DCSS purchases property near DHS

Published 10:20 am Wednesday, August 19, 2020

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Property was previously being considered for apartment complex

The Demopolis City School Board has recently purchased 6.92 acres of land near Demopolis High School. The property stretches to U.S. Hwy. 80 between the MedCenter and Jack’s.

The property was previously being considered for an apartment complex by a development company out of Georgia; however, that project was reportedly denied by the state.

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The decision of the school board to purchase the property was announced during a called board meeting last Friday, August 14. The school board has been looking for a way to add another exit off the high school campus as there is currently only one way and out. Having only one exit from campus presents a safety issue in the case of an emergency during school, a football game, or a graduation ceremony.

“If you go to a football game, you know when 5,000 people are leaving at the same time, it gets quite congested there,” said Superintendent Kyle Khallhoff. “And for graduations, it might take an hour from the time you get in your vehicle to the time you get off campus because there is only one way in and one way out.”

It’s a problem that the school board has known about for a while, and it has been on the board’s capital plan to address that issue. The board members had a short window of time to go into a contract to purchase the land. Construction won’t begin immediately, but Khallhoff hopes to start within the next two years.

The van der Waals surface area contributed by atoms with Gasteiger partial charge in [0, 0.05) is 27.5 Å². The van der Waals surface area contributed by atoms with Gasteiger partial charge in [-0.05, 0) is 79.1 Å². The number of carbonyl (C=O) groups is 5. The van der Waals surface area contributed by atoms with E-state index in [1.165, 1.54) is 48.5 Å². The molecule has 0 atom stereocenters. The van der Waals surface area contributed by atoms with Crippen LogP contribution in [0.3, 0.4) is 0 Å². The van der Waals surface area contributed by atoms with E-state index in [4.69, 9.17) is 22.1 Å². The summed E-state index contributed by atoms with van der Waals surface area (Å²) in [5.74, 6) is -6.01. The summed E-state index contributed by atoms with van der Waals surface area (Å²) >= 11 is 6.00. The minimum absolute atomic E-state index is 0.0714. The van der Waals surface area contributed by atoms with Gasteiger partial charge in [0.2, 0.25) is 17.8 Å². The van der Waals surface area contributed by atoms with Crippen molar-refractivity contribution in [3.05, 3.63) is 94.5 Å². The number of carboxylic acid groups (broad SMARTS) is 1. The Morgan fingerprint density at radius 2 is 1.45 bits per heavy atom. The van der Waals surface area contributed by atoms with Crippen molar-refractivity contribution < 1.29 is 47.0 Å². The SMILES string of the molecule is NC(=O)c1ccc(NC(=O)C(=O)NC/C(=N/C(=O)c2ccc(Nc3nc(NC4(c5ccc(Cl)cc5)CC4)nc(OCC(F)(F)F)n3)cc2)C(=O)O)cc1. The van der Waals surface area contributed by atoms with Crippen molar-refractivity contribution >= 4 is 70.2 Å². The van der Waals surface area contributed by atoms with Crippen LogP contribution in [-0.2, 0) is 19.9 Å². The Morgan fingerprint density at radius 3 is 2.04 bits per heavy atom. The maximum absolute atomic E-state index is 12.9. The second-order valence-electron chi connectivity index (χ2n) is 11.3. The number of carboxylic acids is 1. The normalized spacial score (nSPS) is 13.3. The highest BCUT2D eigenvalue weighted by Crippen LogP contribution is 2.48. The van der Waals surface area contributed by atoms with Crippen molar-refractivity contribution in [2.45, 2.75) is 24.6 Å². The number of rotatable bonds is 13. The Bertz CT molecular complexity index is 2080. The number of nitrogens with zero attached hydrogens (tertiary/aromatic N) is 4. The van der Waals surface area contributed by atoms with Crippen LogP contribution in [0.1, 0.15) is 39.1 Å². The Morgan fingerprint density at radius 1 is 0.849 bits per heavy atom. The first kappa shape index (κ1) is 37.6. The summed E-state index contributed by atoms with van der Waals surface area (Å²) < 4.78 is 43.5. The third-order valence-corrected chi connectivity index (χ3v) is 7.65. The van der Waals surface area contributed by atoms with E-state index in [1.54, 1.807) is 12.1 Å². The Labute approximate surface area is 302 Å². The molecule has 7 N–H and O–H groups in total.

The price for the property is $400,000, and the school board plans to use a capital bond that was recently approved by the state legislature. A capital bond is money that can be used for capital projects in schools. The bond will be awarded to every school system, and the school would not have to pay it back. Part of the bond’s stipulation is that schools can use some of the money to pay off a debt for capital projects. Khallhoff said the school board will initially seek financing through local financial institutions. However, when the board receives the bond in early 2021, they will take money from the bond to pay off the financing.

Khallhoff praised the board members for setting up a contract quickly and ensuring the property to the board.

“I am really proud of our school board for not only thinking about what is happening right now and thinking multiple years in advance. This is forward-thinking on their part,” he said. “There are only so many opportunities for property around the high school to do what we need to do. They had a good vision of the future, and I am proud of their decision.”